Apple was informed of an iCloud security vulnerability that could lead to compromised user data as early as March 2014, a new report indicates. E-mails obtained by The Daily Dot reveal that London-based software developer Ibrahim Balic informed Apple on March 26 that he had successfully bypassed a “brute-force” security prevention measure, effectively allowing him to try over 20,000 password combinations on any iCloud account. Balic also informed Apple of the vulnerability using the company’s online bug reporter. Another e-mail dated May 6 shows that Apple was aware of the problem, with a representative continuing to question Balic on the nature of his discovery. Apple came under fire earlier this month with a high-profile celebrity photo hack involving iCloud accounts, and while Balic notes that the nature of the attack bears a “stark resemblance” to the issue he reported, it remains unclear if they are the same vulnerability.
Apple has released a new security document detailing the use of app-specific passwords for third-party apps in iCloud. A feature of two-step verification, the passwords will be required to sign in to iCloud when using third-party apps starting on Oct. 1. The passwords will allow for secure sign-ins, and ensure that third-party apps aren’t collecting or storing your primary Apple ID password. App-specific passwords can be generated and managed from the My Apple ID page. When the primary Apple ID password is changed or reset, all of the app-specific passwords will be revoked automatically, and new app-specific passwords will be required. For more details, see the security document.
Following this week’s announcement of iOS 8, Apple has sent out notifications to existing paid iCloud storage customers notifying them of new, reduced prices for their existing storage plans, along with pro-rated refunds for the balance of the reduced plan price. Customers who have already purchased iCloud Storage under the old annual pricing model retain whatever storage capacity they purchased, at a price now reduced to the next-lowest tier available. For example, a customer who had previously purchased the 25GB storage plan for $40/year will have their price reduced to $11.99 annually, roughly equivalent to the new 20GB plan now available for $0.99/month. Customers will be able to retain these plans at the new annual subscription prices, offering a slight storage bonus over the new plans that are now available on a monthly basis.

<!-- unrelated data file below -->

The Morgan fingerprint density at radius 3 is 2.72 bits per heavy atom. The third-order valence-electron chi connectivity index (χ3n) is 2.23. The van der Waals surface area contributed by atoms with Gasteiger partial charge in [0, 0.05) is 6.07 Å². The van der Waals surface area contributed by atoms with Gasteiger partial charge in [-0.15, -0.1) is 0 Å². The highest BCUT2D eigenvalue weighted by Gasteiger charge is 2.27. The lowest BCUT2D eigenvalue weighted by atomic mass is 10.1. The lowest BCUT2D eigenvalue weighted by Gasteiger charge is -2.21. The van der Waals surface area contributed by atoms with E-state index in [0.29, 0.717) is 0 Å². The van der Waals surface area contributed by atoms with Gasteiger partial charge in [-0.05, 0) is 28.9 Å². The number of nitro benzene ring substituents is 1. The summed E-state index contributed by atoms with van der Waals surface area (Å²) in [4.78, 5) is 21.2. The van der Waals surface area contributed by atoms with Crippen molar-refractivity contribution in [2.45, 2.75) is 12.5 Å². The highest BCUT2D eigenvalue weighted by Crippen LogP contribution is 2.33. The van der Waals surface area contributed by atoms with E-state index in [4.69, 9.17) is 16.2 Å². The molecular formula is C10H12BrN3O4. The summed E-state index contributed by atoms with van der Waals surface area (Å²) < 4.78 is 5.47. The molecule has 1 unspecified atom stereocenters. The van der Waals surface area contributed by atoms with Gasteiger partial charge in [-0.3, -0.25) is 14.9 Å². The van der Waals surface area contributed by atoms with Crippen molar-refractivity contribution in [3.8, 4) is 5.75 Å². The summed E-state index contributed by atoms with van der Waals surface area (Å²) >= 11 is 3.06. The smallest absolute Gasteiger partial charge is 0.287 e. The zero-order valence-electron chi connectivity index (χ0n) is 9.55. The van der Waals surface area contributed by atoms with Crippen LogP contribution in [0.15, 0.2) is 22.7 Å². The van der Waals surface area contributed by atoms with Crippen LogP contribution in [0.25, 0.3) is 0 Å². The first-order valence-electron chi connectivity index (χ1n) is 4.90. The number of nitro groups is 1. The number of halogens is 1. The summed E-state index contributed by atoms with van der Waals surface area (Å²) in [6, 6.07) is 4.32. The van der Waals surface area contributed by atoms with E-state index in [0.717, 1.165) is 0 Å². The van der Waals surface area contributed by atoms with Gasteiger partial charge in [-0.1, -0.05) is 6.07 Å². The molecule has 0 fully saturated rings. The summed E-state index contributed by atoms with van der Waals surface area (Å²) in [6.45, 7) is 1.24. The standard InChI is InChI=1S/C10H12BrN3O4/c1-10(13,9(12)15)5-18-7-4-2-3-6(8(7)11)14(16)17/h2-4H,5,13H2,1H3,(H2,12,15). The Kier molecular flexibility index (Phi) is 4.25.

Update: Several readers who were on the smaller 10GB/$20 plans have reported also having their storage increased as part of this transition. Presumably, since 20GB is now the smallest capacity available under the new iCloud Storage plans, these users get bumped up to the 20GB plan for $11.99/year, also receiving a pro-rated refund of the difference between plan prices.
Apple will soon issue more security alerts to users in an effort to boost privacy, CEO Tim Cook told The Wall Street Journal. The company will alert users when an account password change is attempted, when iCloud data is restored to a new device, or when a device logs into an account for the first time. New notifications will start in two weeks, and users will be able to make immediate changes — the account password can be changed, or Apple’s security team can be alerted to the issue.
Cook said Apple could have done more to prevent incidents like the recent celeb photo hack. The company could have better informed users about hackers, and played up the importance of better passwords. “When I step back from this terrible scenario that happened and say what more could we have done, I think about the awareness piece,” Cook said. “I think we have a responsibility to ratchet that up. That’s not really an engineering thing.” Apple also plans on “aggressively” pushing people to use its two-factor authentication in iOS 8.
In response to allegations that iCloud played a role in the recent release of many private celebrity photos, Apple has confirmed that “certain celebrity accounts were compromised by a very targeted attack on user names, passwords and security questions, a practice that has become all too common on the Internet.” Despite the account intrusions, Apple claims that none of its systems, including iCloud and Find my iPhone, were breached. The company also claims it has already investigated the photo theft for more than 40 hours. To protect against such attacks, Apple suggests that users select a strong password and enable two-step verification.
Apple is “actively investigating” a recent celebrity photo hack that may have involved its iCloud service, Re/Code reports. The hack has leaked a large number of private, revealing photos of various celebrities, and iCloud has come under fire. Actress Kirsten Dunst tweeted a sarcastic “Thank you iCloud,” with some choice emoji. “We take user privacy very seriously and are actively investigating this report,” Apple spokeswoman Natalie Kerris said.